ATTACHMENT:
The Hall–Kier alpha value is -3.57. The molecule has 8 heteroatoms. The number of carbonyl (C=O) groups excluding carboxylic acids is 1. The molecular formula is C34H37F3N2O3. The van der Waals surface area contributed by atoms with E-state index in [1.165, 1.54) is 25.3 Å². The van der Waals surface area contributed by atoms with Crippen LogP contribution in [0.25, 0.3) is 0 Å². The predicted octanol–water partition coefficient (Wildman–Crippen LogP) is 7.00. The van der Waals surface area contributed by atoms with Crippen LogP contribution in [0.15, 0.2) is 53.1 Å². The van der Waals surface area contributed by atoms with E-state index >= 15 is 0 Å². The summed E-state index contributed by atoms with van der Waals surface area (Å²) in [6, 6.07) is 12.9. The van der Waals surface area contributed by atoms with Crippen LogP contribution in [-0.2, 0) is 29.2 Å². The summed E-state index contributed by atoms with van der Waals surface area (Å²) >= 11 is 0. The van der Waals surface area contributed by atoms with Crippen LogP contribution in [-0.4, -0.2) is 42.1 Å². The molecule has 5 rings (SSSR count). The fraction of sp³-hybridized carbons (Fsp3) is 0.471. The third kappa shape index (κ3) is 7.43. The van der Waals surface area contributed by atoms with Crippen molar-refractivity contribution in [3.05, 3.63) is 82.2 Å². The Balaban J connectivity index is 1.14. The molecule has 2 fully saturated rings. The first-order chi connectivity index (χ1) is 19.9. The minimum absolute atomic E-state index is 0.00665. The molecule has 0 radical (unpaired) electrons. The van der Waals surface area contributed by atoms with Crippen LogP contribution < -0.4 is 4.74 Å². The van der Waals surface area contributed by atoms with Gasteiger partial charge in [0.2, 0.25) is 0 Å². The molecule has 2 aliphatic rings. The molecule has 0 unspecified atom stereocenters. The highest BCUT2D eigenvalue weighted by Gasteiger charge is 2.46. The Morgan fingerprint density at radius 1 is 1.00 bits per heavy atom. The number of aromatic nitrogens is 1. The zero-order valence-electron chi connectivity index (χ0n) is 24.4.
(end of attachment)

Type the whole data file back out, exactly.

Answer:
The Hall–Kier alpha value is -3.57. The molecule has 8 heteroatoms. The number of carbonyl (C=O) groups excluding carboxylic acids is 1. The molecular formula is C34H37F3N2O3. The van der Waals surface area contributed by atoms with E-state index in [1.165, 1.54) is 25.3 Å². The van der Waals surface area contributed by atoms with Crippen LogP contribution in [0.25, 0.3) is 0 Å². The predicted octanol–water partition coefficient (Wildman–Crippen LogP) is 7.00. The van der Waals surface area contributed by atoms with Crippen LogP contribution in [0.15, 0.2) is 53.1 Å². The van der Waals surface area contributed by atoms with E-state index >= 15 is 0 Å². The summed E-state index contributed by atoms with van der Waals surface area (Å²) in [6, 6.07) is 12.9. The van der Waals surface area contributed by atoms with Crippen LogP contribution in [-0.2, 0) is 29.2 Å². The summed E-state index contributed by atoms with van der Waals surface area (Å²) >= 11 is 0. The van der Waals surface area contributed by atoms with Crippen LogP contribution in [-0.4, -0.2) is 42.1 Å². The molecule has 5 rings (SSSR count). The fraction of sp³-hybridized carbons (Fsp3) is 0.471. The third kappa shape index (κ3) is 7.43. The van der Waals surface area contributed by atoms with Crippen molar-refractivity contribution in [3.05, 3.63) is 82.2 Å². The Balaban J connectivity index is 1.14. The molecule has 2 fully saturated rings. The first-order chi connectivity index (χ1) is 19.9. The minimum absolute atomic E-state index is 0.00665. The molecule has 0 radical (unpaired) electrons. The van der Waals surface area contributed by atoms with Crippen LogP contribution < -0.4 is 4.74 Å². The van der Waals surface area contributed by atoms with Gasteiger partial charge in [0.2, 0.25) is 0 Å². The molecule has 2 aliphatic rings. The molecule has 0 unspecified atom stereocenters. The highest BCUT2D eigenvalue weighted by Gasteiger charge is 2.46. The Morgan fingerprint density at radius 1 is 1.00 bits per heavy atom. The number of aromatic nitrogens is 1. The zero-order valence-electron chi connectivity index (χ0n) is 24.4.